About 20 percent of survey respondents confuse TMS for Business Management Systems (BMS). What's the difference and why does it matter?
A Business Management System (BMS) does exactly what its name suggests: it helps manage business operations.
The answer is it really depends—from free to fewer than a hundred dollars for a monthly subscription to thousands of dollars for a pro desktop app and everything in between.
TMS stands for Translation Management System. However, there’s no exact standard within the translation and localization industry as to what comprises a TMS. Some providers and users of these solutions are adamant that TMS is a system that has management functionality and does not necessarily have Computer-Assisted Translation (CAT) features. But we call any such technology a Business Management System (BMS) since that’s what it does: it helps manage business operations.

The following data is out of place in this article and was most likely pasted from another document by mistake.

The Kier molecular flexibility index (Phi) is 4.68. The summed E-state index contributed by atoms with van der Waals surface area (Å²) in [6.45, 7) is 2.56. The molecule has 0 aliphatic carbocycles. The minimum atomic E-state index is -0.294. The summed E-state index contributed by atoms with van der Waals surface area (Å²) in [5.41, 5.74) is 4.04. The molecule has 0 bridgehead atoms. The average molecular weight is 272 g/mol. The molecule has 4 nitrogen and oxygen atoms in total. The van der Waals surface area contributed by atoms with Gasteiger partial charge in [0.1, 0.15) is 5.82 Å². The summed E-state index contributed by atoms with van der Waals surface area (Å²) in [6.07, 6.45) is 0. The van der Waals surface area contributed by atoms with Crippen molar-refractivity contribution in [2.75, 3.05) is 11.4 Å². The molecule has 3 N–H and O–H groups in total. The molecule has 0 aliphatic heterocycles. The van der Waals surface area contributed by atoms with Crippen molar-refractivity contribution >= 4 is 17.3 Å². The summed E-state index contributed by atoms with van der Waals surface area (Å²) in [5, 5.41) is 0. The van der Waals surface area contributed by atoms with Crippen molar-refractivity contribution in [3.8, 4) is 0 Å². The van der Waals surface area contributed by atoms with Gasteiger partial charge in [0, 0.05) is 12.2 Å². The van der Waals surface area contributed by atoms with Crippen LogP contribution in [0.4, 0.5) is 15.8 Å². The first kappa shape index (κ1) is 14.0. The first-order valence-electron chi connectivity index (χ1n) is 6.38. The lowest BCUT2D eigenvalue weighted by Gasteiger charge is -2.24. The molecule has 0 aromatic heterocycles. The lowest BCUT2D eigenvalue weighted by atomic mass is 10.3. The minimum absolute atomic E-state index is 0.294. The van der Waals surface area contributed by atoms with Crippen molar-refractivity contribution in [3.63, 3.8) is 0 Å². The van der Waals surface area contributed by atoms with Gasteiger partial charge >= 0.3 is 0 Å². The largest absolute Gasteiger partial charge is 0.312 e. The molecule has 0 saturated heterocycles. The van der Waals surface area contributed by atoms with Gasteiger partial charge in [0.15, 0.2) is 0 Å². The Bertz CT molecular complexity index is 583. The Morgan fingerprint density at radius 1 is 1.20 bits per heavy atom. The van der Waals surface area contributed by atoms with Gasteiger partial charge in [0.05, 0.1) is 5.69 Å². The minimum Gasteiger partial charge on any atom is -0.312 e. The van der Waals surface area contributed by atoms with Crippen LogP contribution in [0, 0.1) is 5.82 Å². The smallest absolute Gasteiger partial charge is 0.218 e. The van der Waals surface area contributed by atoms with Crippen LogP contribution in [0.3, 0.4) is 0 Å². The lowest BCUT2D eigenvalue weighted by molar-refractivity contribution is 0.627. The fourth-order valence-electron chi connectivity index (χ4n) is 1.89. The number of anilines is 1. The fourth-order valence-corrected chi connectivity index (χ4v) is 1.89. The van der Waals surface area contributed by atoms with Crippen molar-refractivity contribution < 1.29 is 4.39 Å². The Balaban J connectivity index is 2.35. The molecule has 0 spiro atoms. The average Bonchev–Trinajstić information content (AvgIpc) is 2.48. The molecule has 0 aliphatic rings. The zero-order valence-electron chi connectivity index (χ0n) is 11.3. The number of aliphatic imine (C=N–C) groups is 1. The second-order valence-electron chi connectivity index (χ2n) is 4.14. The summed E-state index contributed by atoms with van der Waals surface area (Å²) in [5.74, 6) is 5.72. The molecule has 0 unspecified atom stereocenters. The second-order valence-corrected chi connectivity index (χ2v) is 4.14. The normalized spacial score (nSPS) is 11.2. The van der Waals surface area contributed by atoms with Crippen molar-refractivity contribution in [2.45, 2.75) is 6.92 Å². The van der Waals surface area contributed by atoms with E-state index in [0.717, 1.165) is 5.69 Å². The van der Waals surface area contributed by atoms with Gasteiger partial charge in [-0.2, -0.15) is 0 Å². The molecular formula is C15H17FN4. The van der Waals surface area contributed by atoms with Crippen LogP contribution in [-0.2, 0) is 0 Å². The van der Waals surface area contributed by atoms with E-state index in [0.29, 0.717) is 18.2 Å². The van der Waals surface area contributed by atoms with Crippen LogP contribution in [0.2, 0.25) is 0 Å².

In last week’s Nimdzi Finger Food post we talked about cloud gaming - both a technological shift & a change in how people play games - which is undoubtedly the major future disruptor in the video game sector. So, just how will the emergence of cloud gaming impact the localization industry?
Yet another year in a row, revenues in the games industry have increased from USD 137.9 billion in 2018 to USD 152.1 billion in 2019, according to Newzoo. And this is not going to stop.
How one implements Machine Translation (MT) in their lives? Let’s dig further into how this nice scheme can be applied to a Machine Translation Post Editing (MTPE) workflow. Here’s a common 4-step way.
Updating a translation memory is easy peasy, right? It happens every day, directly in the CAT tool or TMS you’ve been using for years. Most of the time, it’s the translator who makes the change, and a Linguistic Manager at the language services provider (LSP) approves the change (preferably) before it happens.
So you jumped on the automatization bandwagon and now want to run automatic Quality Assurance (QA) on translations. How do you do that?